I was in Teknaf speaking to Rohingya in Bengali this past week. They understand me perfectly. Rohingya are Bengali. Many of them went to Myanmar in the past decades. Bengali people are trying to create a myth that Rohingya are native to Myanmar (Burma) because they have a conquest mentality. The Chittagong Hill Tracts were snatched from tribal people by invading Bengalis. This won't work in Myanmar. The danger is that the world wakes up to what happened in the CHT and takes that land away from Bangladesh.


I have created the Chittagonian language article. The description of sounds in this Rohingya language article are very good, and of course Rohingya is a dialect of Chittagonian and the descriptions given apply to both identically, so I was wondering whether I should copy and paste the sections on sounds into the chittagonian language article? Please advise, Tanzeel 17:49, 7 March 2006 (UTC)

There are Malaysia . Indonesia ... Brunei ...they are spoken the same language.. Are those the same nation... Persian language is spoken in Iran . Afghanistan ... Tajikistan ...Are those all the same nation? German language is spoken in Germany ...Luxemburg..Lencheistein... Switzerland ... Austria . Are those the same nation?In Scandinavian countries such like Norway, Sweden and Denmark are spoken the same.Are those the same nation? Spanish is spoken in 21 countries in Latin America...South and North America...Are those all from Spain or Spanish nation?? Portuguese is spoken in Brazil ...Is Brazilian from Portugal ....? Turkish is spoken in Turkey . Turkmenistan …Azerbijan..Kirgisitan.. Uzbekistan …Kazakistan Cypres.etc Are those all the same?. We know very well who is Bengali or who is Rohingya Arakani? By their dialect...language......communication....may be for some people or some nation it is identify between ‘ donkey and horse’ so they think they are the same. We have our own dialect in communication so we can realize and identify very well which Bangladeshi people can’t follow anymore. The character of Bangladeshi people are easily identified by their language. script....communication...culture etc... —Preceding unsigned comment added by (talk) 08:45, 1 March 2010 (UTC)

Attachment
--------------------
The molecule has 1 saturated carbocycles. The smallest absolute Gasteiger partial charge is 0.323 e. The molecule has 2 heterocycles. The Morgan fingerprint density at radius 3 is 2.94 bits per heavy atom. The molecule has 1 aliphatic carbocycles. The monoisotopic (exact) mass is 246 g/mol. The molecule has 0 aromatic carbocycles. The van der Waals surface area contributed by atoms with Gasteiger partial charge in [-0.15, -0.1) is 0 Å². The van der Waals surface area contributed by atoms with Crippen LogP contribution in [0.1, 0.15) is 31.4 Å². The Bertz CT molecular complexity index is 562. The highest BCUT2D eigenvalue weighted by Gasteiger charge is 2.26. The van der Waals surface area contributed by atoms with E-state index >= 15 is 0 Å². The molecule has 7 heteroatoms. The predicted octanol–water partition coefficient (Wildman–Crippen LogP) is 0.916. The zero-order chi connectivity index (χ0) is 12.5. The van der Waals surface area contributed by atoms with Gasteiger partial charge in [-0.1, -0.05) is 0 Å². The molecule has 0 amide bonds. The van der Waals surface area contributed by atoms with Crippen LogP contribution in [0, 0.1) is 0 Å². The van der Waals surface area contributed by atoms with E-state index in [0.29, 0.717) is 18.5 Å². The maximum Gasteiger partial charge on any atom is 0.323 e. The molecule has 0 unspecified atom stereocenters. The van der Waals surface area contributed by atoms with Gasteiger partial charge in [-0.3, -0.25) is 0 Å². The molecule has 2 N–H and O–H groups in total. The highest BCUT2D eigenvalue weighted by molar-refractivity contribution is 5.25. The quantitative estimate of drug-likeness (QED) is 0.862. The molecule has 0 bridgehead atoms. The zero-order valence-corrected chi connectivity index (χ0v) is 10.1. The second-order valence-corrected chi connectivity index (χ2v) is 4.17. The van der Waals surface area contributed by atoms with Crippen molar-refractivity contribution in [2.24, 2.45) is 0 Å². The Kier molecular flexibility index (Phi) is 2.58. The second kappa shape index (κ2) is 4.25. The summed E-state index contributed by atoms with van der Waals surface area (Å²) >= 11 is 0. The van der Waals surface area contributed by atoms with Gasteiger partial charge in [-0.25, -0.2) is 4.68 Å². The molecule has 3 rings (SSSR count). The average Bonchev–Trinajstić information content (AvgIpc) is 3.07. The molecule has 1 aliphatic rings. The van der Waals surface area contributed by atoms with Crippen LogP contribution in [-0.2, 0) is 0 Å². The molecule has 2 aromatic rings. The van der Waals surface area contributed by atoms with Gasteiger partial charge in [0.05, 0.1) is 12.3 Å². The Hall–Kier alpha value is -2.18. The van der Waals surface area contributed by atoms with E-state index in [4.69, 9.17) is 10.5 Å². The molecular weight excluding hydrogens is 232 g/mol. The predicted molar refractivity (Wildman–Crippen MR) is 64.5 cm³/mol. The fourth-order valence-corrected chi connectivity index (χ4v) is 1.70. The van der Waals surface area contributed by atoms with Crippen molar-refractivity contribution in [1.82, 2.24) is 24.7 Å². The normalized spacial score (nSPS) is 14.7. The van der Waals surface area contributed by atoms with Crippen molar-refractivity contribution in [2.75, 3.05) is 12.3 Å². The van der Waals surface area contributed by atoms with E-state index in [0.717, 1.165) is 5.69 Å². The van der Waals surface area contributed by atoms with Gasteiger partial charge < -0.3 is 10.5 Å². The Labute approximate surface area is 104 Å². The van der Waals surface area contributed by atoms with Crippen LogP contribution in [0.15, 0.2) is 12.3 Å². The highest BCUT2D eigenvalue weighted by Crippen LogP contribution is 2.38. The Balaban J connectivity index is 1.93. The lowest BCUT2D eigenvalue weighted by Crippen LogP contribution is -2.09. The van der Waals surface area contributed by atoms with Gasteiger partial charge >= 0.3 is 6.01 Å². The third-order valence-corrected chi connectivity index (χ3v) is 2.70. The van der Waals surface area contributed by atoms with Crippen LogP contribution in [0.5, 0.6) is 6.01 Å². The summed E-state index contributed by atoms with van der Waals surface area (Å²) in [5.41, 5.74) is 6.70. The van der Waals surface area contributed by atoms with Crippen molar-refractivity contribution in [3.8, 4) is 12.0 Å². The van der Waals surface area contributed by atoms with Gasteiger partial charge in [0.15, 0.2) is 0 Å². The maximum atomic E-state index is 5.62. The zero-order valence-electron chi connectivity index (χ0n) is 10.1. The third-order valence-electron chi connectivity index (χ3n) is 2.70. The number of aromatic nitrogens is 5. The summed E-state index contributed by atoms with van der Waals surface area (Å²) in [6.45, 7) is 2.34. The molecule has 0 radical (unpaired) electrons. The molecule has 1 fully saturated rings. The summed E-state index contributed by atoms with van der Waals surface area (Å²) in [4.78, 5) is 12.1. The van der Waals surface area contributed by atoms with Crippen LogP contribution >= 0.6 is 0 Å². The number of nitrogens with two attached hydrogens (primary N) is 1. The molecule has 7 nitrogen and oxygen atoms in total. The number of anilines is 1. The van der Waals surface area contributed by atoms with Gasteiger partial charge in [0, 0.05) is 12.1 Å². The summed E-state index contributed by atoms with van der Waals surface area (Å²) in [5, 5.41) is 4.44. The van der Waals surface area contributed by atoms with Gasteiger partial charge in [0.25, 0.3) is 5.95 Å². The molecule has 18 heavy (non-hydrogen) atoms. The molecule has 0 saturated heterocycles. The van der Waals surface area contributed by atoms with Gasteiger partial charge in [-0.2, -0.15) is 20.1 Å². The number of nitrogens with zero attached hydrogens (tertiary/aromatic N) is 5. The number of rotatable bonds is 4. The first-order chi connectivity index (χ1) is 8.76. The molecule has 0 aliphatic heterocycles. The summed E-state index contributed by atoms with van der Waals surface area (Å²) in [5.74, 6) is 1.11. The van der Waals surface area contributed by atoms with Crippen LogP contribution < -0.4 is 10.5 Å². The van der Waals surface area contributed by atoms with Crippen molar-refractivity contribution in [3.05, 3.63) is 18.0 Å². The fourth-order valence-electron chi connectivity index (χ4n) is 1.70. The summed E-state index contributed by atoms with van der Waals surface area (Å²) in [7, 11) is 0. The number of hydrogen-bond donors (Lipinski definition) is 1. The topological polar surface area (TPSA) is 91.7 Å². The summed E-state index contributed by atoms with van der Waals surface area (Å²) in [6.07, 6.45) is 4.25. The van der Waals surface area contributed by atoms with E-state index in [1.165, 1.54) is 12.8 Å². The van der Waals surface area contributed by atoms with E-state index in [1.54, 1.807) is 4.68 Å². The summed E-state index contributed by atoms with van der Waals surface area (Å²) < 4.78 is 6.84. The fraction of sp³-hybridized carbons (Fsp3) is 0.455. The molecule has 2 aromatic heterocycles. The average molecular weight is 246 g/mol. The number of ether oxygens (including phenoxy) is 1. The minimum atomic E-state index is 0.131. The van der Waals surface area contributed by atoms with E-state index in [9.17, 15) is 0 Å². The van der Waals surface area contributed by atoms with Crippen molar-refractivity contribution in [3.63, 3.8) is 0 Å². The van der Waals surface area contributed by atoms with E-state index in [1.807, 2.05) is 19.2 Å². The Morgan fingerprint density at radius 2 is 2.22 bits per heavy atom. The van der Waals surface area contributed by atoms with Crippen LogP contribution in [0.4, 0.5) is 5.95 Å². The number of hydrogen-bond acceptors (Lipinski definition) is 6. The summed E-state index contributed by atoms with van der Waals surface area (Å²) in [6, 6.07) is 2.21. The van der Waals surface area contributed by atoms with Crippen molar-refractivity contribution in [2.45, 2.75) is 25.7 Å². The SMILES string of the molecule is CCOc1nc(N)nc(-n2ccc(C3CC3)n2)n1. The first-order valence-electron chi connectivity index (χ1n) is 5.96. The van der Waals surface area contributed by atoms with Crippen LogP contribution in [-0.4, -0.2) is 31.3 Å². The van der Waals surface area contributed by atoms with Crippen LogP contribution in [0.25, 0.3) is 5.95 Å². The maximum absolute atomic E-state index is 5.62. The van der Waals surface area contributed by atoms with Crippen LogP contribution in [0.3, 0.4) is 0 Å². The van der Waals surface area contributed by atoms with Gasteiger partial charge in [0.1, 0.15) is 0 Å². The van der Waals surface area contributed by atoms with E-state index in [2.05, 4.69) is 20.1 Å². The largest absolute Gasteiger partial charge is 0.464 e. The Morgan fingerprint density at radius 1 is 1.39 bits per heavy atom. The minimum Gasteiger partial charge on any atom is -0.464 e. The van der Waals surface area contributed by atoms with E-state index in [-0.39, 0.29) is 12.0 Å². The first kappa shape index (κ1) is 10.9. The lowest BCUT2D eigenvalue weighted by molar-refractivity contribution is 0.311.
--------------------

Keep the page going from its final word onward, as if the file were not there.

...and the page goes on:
You could add English, which is spoken in many countries. Of course, the mere fact that two countries or nations use the same language does not make them identical. Nobody here disputes this, and nobody here tries to deny the Rohingya their separate identity. If they perceive themselves as separate, that is their right. Linguistic classification (or mere observation of extremely close similarity and high mutual intelligibility) does not imply anything about political imperatives. Linguistics and politics are different things. --Florian Blaschke (talk) 23:09, 3 November 2012 (UTC)


I have done a major rewrite to eliminate much (though far from all) of the unintelligible or misleading descriptions; I have also tried to eliminate the POV problem indicated by the previous commenter. To whoever wrote the long description of sounds I have deleted: I am sorry, I know you put a lot of work into it, but it was completely useless. I have studied many languages (and have a graduate degree in linguistics, for what that's worth) and am used to deciphering unprofessional descriptions, but I could not make head nor tail of such terms as "straight sound formations and circular sound formations," "normal (soft) mode or stressed (hard) mode," and "four ways of extending the sound." A phonology section will have to be added by someone who knows how to use IPA and describe sounds without vague references to English (which is irrelevant to Rohingya). I have basically left the grammar section alone, although it is very badly done, because 1) some information can be gotten from it and 2) I ran out of steam. But again, someone will have to revise it using accepted terminology and methods. (For instance, talk of "round-fatty" and "flat-thin" objects is not very helpful without a thorough discussion of noun classification.) Languagehat (talk) 13:36, 22 June 2009 (UTC)